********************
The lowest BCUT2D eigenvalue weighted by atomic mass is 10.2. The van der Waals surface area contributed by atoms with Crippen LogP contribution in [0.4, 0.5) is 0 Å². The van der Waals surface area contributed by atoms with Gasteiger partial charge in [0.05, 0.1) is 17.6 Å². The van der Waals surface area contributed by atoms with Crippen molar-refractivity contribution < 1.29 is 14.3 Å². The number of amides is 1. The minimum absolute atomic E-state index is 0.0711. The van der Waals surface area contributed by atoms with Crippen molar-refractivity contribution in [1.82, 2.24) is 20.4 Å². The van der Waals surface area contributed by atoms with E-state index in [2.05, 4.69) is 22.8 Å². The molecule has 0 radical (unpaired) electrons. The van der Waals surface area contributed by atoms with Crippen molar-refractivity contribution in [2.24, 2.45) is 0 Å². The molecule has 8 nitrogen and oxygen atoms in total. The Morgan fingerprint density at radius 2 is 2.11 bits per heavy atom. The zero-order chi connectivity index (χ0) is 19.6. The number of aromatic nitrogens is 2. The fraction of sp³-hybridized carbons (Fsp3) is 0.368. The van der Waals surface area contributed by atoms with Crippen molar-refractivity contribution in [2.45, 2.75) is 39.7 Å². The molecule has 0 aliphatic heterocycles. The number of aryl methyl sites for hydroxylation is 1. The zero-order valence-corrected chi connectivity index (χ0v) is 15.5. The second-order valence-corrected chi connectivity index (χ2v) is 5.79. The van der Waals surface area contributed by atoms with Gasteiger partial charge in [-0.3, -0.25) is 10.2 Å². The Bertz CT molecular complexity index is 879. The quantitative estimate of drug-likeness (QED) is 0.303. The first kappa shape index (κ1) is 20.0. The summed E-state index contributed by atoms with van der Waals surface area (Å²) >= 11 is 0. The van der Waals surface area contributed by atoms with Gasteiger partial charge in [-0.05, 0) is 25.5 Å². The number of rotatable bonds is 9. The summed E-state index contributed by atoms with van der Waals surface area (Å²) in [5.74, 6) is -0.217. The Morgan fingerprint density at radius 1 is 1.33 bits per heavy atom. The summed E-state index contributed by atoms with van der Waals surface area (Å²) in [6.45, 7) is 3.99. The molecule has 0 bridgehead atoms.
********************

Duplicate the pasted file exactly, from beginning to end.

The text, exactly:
The lowest BCUT2D eigenvalue weighted by atomic mass is 10.2. The van der Waals surface area contributed by atoms with Crippen LogP contribution in [0.4, 0.5) is 0 Å². The van der Waals surface area contributed by atoms with Gasteiger partial charge in [0.05, 0.1) is 17.6 Å². The van der Waals surface area contributed by atoms with Crippen molar-refractivity contribution < 1.29 is 14.3 Å². The number of amides is 1. The minimum absolute atomic E-state index is 0.0711. The van der Waals surface area contributed by atoms with Crippen molar-refractivity contribution in [1.82, 2.24) is 20.4 Å². The van der Waals surface area contributed by atoms with E-state index in [2.05, 4.69) is 22.8 Å². The molecule has 0 radical (unpaired) electrons. The van der Waals surface area contributed by atoms with Crippen molar-refractivity contribution in [2.24, 2.45) is 0 Å². The molecule has 8 nitrogen and oxygen atoms in total. The Morgan fingerprint density at radius 2 is 2.11 bits per heavy atom. The zero-order chi connectivity index (χ0) is 19.6. The number of aromatic nitrogens is 2. The fraction of sp³-hybridized carbons (Fsp3) is 0.368. The van der Waals surface area contributed by atoms with Crippen molar-refractivity contribution in [2.45, 2.75) is 39.7 Å². The molecule has 0 aliphatic heterocycles. The number of aryl methyl sites for hydroxylation is 1. The zero-order valence-corrected chi connectivity index (χ0v) is 15.5. The second-order valence-corrected chi connectivity index (χ2v) is 5.79. The van der Waals surface area contributed by atoms with Gasteiger partial charge in [-0.3, -0.25) is 10.2 Å². The Bertz CT molecular complexity index is 879. The quantitative estimate of drug-likeness (QED) is 0.303. The first kappa shape index (κ1) is 20.0. The summed E-state index contributed by atoms with van der Waals surface area (Å²) >= 11 is 0. The van der Waals surface area contributed by atoms with Gasteiger partial charge in [-0.05, 0) is 25.5 Å². The number of rotatable bonds is 9. The summed E-state index contributed by atoms with van der Waals surface area (Å²) in [5.74, 6) is -0.217. The Morgan fingerprint density at radius 1 is 1.33 bits per heavy atom. The summed E-state index contributed by atoms with van der Waals surface area (Å²) in [6.45, 7) is 3.99. The molecule has 0 bridgehead atoms.